Long-term thinking

The Planned Lifetime Advocacy Network (PLAN) has organized another way for parents to provide for their children after their death. It facilitates the creation of surrogate families as support networks and offers estate planning advice to avoid institutionalization of children with disabilities. This organization started in B.C. in 1989 and has inspired a number of affiliated organizations across Canada. Go to www.plan.ca.

Registered Disability Savings Plan

The Canadian government in its 2007 budget created a Registered Disability Savings Plan (RDSP) to allow tax-free saving for disabled persons. Contributions can be made starting in 2008 that will allow funds to be invested tax-free until withdrawal. People who qualify for the Disability Tax Credit will be eligible to open a RDSP. In addition, a Disability Savings Grant and Bond will provide a federal contribution to match contributions for 20 years up to a maximum of $3,500 a year.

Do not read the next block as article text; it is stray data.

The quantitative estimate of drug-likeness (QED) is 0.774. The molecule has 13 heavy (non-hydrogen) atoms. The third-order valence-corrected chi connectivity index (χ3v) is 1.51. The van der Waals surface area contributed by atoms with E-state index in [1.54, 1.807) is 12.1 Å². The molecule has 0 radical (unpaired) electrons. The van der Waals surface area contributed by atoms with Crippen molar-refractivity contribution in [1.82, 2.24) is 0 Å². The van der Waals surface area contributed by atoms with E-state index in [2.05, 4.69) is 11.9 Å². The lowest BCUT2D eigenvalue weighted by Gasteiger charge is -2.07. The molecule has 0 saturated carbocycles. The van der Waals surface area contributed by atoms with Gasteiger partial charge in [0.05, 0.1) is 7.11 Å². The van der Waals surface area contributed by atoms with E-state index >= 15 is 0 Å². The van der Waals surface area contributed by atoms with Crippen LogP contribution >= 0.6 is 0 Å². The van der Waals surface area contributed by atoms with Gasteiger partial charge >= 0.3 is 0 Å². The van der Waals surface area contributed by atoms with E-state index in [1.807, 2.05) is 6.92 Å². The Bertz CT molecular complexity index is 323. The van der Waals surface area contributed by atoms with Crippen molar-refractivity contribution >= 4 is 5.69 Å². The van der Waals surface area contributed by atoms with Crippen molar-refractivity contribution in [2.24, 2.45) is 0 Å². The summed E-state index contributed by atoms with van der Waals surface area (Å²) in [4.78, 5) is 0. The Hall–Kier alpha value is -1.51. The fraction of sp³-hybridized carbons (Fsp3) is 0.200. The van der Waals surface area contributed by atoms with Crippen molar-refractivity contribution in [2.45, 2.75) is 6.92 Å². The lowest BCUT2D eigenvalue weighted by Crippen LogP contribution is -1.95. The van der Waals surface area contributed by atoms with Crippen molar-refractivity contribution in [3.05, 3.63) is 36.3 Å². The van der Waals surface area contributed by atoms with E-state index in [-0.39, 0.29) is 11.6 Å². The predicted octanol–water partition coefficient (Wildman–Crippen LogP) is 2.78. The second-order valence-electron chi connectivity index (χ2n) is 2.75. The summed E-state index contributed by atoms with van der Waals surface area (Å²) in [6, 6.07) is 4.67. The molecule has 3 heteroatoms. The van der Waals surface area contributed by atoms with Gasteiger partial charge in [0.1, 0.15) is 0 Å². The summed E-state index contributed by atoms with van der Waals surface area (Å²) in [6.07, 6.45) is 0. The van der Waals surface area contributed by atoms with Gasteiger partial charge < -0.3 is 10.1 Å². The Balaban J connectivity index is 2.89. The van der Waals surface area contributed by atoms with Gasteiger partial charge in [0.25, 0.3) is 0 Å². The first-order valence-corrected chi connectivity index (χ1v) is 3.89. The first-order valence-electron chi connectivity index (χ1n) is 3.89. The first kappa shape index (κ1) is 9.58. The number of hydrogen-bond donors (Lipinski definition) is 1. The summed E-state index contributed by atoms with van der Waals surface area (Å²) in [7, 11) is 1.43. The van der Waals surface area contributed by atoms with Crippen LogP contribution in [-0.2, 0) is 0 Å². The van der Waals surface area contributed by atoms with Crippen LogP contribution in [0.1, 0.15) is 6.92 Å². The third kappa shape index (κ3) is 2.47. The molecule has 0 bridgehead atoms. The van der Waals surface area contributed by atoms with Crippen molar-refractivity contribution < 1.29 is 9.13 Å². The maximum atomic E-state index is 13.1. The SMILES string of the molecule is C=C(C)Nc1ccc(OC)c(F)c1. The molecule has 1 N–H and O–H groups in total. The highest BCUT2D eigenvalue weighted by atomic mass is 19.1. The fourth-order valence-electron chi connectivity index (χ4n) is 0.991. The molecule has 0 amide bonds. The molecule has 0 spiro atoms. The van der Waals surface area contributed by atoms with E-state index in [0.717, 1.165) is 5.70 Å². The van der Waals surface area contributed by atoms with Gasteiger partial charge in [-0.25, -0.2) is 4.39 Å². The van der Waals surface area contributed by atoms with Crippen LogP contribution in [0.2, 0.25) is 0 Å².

The plan provides for a $200,000 maximum lifetime contribution with no annual limit, which may be made by the individual as well as any family members or friends. Contributions will grow interest-free and will be permitted until the end of the year in which the child attains 59 years of age.

Consult a lawyer and financial adviser for expert help. This is not something you should plan on your own.

Linda Silver Dranoff, LSM, BA, LLB, is a Toronto lawyer practising family law, wills and estates and author of Every Canadian’s Guide to the Law (HarperCollins).

Copyright © December 2007 CARP magazine